Everyone is trying to solve the Chronic Absenteeism crisis. Have you thought about the why behind the attendance concern? In our parent attendance meetings, CCPS identified an increase in students who miss school due to anxiety, depression or other mental health/wellness concerns. To tackle this CCPS utilized ALL In funding to develop a new partnership with the Cook Center and Using a parent survey to identify needs, CCPS created a 5-part, virtual mental health series presented by clinical providers. In addition, all parents and staff have access to 1:1 weekly coaching to equip families with tools and resources. Staff will also receive summer professional development on taking charge of their own mental health and wellness. Through these efforts parents and staff are learning strategies to empower our students and increase classroom attendance.
Contact information: Rachel Wheeler,, 804-633-5088

Caroline County Public Schools: CTE Summer Camp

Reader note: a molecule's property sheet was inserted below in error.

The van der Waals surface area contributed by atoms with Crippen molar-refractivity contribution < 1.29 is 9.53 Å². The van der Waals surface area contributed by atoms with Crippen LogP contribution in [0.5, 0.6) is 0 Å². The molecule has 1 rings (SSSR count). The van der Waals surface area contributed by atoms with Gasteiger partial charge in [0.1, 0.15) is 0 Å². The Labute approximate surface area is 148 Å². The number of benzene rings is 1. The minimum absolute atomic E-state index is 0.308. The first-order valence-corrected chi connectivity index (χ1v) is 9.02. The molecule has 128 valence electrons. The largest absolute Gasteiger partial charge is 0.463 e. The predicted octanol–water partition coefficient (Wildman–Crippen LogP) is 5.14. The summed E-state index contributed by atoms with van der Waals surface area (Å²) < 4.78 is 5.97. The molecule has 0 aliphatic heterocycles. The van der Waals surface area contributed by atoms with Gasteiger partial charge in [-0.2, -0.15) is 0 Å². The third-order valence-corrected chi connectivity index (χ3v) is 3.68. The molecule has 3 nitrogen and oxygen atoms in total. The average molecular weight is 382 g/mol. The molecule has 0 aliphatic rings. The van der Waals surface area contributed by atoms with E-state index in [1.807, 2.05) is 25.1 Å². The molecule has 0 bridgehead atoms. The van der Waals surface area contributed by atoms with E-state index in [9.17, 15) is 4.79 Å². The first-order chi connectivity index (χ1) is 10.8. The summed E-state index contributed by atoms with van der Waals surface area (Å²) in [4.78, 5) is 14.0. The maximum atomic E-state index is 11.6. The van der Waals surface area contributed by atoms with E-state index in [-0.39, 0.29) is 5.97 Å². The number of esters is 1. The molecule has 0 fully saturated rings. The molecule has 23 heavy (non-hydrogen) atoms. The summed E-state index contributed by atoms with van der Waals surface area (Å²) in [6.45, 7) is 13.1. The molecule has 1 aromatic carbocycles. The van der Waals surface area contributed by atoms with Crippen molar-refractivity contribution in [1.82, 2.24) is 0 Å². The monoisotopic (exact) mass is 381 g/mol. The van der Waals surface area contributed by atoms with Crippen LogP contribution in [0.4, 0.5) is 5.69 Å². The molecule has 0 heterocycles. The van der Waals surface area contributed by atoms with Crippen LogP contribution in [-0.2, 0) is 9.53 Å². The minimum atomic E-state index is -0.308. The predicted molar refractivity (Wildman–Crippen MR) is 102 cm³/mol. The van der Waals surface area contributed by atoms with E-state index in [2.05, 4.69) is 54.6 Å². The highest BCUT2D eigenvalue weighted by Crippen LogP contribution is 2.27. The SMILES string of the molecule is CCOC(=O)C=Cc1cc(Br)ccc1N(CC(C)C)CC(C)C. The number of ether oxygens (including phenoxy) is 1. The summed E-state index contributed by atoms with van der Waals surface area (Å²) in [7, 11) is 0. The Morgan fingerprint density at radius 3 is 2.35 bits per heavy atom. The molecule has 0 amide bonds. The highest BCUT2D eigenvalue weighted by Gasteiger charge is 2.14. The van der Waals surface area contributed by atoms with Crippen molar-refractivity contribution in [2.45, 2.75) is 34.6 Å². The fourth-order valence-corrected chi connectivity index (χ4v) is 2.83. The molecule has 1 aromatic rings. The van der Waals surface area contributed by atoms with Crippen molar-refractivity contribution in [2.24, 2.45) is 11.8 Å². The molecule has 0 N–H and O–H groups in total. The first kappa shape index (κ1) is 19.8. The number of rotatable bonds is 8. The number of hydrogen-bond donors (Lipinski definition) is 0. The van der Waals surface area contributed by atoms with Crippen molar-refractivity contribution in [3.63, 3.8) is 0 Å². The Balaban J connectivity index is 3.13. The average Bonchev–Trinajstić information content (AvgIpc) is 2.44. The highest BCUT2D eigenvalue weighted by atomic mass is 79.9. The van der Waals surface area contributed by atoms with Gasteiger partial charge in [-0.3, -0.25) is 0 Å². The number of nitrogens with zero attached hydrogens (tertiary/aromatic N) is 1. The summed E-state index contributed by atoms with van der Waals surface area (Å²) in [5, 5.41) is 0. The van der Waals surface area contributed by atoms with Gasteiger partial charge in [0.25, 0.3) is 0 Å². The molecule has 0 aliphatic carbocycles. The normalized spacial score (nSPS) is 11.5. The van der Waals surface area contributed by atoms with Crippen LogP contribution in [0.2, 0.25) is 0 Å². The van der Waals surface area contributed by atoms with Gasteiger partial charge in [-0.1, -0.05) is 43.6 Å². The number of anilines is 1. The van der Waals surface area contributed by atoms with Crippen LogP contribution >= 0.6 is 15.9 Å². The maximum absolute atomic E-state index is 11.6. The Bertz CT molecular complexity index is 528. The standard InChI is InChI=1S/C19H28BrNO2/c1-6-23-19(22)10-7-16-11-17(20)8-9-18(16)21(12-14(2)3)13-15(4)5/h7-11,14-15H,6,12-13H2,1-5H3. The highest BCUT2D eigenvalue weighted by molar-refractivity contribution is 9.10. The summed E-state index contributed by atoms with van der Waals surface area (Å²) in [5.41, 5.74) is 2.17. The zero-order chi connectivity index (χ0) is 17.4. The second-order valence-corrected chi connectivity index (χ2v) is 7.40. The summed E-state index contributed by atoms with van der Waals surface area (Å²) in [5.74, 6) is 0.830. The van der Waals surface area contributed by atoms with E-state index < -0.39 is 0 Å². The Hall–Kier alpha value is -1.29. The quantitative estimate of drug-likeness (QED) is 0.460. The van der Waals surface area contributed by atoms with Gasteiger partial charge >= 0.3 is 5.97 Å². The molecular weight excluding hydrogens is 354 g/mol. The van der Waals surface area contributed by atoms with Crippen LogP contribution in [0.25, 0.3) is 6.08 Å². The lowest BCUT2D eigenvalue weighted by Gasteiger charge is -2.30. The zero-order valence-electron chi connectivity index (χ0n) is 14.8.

Looking for an innovative way to introduce middle school students to an array of divisional CTE offerings? Consider hosting an immersive CTE Summer Camp for rising 6th-8th graders. This week-long experience invites participants to rotate between six programs: JROTC, Carpentry, Automotive, Culinary, Criminal Justice, and Agriculture. Students learn about the related course offerings, career fields, and engage in hands-on learning. The final day provides a relevant culminating opportunity to be hip-to-hip with CCPS business partners. These partners in education provide real world connections to the week’s learning through activities such as a Virtual Reality Career Simulation, Welding Simulators, a Virginia State Police canine demonstration, a bucket truck demonstration, and a tour of the CCPS Food Truck. Camp registration, breakfast, lunch, and a t-shirt were provided to each student at no cost! The demand was realized as 75 slots maxed out within 72 hours of registration opening.